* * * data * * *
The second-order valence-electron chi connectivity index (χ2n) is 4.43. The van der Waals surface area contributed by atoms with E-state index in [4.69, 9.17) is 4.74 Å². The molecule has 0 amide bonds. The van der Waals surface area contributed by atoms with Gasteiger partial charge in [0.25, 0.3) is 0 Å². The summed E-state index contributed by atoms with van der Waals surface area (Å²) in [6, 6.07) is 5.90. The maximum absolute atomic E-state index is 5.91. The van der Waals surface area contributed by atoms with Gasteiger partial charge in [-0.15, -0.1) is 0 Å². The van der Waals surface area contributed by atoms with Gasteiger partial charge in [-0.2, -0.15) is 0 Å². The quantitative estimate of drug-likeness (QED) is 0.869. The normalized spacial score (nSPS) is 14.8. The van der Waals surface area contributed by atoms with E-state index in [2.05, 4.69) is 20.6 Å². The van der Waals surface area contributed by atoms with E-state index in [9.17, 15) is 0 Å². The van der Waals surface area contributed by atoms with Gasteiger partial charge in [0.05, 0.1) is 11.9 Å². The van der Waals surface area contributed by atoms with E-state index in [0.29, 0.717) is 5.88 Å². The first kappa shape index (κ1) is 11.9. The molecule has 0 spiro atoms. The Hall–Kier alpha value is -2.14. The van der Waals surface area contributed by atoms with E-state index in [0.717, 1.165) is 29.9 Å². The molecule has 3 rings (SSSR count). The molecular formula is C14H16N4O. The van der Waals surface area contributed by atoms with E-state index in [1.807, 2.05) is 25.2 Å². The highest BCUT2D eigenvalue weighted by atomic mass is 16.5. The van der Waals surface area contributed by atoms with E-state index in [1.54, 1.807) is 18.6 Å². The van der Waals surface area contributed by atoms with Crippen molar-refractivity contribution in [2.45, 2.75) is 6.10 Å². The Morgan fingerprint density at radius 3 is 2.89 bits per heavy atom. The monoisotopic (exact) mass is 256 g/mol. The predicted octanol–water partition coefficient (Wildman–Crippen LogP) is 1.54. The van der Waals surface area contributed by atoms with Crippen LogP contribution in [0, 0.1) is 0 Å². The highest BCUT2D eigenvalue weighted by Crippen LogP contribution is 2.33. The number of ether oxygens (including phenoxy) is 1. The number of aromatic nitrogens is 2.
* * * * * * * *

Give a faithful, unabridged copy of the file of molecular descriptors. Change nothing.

The second-order valence-electron chi connectivity index (χ2n) is 4.43. The van der Waals surface area contributed by atoms with E-state index in [4.69, 9.17) is 4.74 Å². The molecule has 0 amide bonds. The van der Waals surface area contributed by atoms with Gasteiger partial charge in [0.25, 0.3) is 0 Å². The summed E-state index contributed by atoms with van der Waals surface area (Å²) in [6, 6.07) is 5.90. The maximum absolute atomic E-state index is 5.91. The van der Waals surface area contributed by atoms with Gasteiger partial charge in [-0.15, -0.1) is 0 Å². The van der Waals surface area contributed by atoms with Gasteiger partial charge in [-0.2, -0.15) is 0 Å². The quantitative estimate of drug-likeness (QED) is 0.869. The normalized spacial score (nSPS) is 14.8. The van der Waals surface area contributed by atoms with E-state index in [2.05, 4.69) is 20.6 Å². The van der Waals surface area contributed by atoms with E-state index in [9.17, 15) is 0 Å². The van der Waals surface area contributed by atoms with Gasteiger partial charge in [0.05, 0.1) is 11.9 Å². The van der Waals surface area contributed by atoms with E-state index in [0.29, 0.717) is 5.88 Å². The first kappa shape index (κ1) is 11.9. The molecule has 0 spiro atoms. The Hall–Kier alpha value is -2.14. The van der Waals surface area contributed by atoms with E-state index in [0.717, 1.165) is 29.9 Å². The molecule has 3 rings (SSSR count). The molecular formula is C14H16N4O. The van der Waals surface area contributed by atoms with E-state index in [1.807, 2.05) is 25.2 Å². The highest BCUT2D eigenvalue weighted by atomic mass is 16.5. The van der Waals surface area contributed by atoms with E-state index in [1.54, 1.807) is 18.6 Å². The van der Waals surface area contributed by atoms with Crippen molar-refractivity contribution in [2.45, 2.75) is 6.10 Å². The Morgan fingerprint density at radius 3 is 2.89 bits per heavy atom. The monoisotopic (exact) mass is 256 g/mol. The predicted octanol–water partition coefficient (Wildman–Crippen LogP) is 1.54. The van der Waals surface area contributed by atoms with Crippen LogP contribution in [0, 0.1) is 0 Å². The highest BCUT2D eigenvalue weighted by Crippen LogP contribution is 2.33. The number of ether oxygens (including phenoxy) is 1. The number of aromatic nitrogens is 2.